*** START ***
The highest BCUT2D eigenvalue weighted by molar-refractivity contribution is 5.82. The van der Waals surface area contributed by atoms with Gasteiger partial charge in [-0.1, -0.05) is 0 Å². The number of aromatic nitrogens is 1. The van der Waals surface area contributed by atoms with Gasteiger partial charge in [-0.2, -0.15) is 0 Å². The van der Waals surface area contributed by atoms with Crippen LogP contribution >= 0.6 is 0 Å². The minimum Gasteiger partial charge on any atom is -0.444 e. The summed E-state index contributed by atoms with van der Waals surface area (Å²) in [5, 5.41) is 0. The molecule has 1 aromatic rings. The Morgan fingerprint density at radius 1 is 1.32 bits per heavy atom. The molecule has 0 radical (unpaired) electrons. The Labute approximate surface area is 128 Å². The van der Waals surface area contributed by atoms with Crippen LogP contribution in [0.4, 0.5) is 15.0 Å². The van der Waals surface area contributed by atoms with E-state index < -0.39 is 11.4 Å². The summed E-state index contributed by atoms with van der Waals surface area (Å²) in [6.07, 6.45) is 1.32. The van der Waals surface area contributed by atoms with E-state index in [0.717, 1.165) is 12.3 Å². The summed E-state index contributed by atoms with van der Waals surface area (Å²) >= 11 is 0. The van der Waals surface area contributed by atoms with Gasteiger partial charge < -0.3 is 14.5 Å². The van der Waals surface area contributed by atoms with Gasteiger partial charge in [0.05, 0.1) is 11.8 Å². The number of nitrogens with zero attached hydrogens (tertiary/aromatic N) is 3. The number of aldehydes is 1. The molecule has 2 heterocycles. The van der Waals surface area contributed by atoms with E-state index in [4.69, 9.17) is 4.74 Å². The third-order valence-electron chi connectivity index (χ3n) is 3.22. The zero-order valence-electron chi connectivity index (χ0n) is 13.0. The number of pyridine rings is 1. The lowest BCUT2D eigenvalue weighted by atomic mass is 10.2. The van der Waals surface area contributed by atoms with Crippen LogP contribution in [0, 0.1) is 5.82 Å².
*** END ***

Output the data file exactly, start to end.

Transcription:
The highest BCUT2D eigenvalue weighted by molar-refractivity contribution is 5.82. The van der Waals surface area contributed by atoms with Gasteiger partial charge in [-0.1, -0.05) is 0 Å². The number of aromatic nitrogens is 1. The van der Waals surface area contributed by atoms with Gasteiger partial charge in [-0.2, -0.15) is 0 Å². The van der Waals surface area contributed by atoms with Crippen LogP contribution >= 0.6 is 0 Å². The minimum Gasteiger partial charge on any atom is -0.444 e. The summed E-state index contributed by atoms with van der Waals surface area (Å²) in [5, 5.41) is 0. The molecule has 1 aromatic rings. The Morgan fingerprint density at radius 1 is 1.32 bits per heavy atom. The molecule has 0 radical (unpaired) electrons. The Labute approximate surface area is 128 Å². The van der Waals surface area contributed by atoms with Crippen LogP contribution in [0.4, 0.5) is 15.0 Å². The van der Waals surface area contributed by atoms with E-state index < -0.39 is 11.4 Å². The summed E-state index contributed by atoms with van der Waals surface area (Å²) in [6.07, 6.45) is 1.32. The van der Waals surface area contributed by atoms with E-state index in [0.717, 1.165) is 12.3 Å². The summed E-state index contributed by atoms with van der Waals surface area (Å²) >= 11 is 0. The van der Waals surface area contributed by atoms with Gasteiger partial charge < -0.3 is 14.5 Å². The van der Waals surface area contributed by atoms with Gasteiger partial charge in [0.05, 0.1) is 11.8 Å². The number of nitrogens with zero attached hydrogens (tertiary/aromatic N) is 3. The number of aldehydes is 1. The molecule has 2 heterocycles. The van der Waals surface area contributed by atoms with E-state index in [4.69, 9.17) is 4.74 Å². The third-order valence-electron chi connectivity index (χ3n) is 3.22. The zero-order valence-electron chi connectivity index (χ0n) is 13.0. The number of pyridine rings is 1. The lowest BCUT2D eigenvalue weighted by atomic mass is 10.2. The van der Waals surface area contributed by atoms with Crippen LogP contribution in [0, 0.1) is 5.82 Å².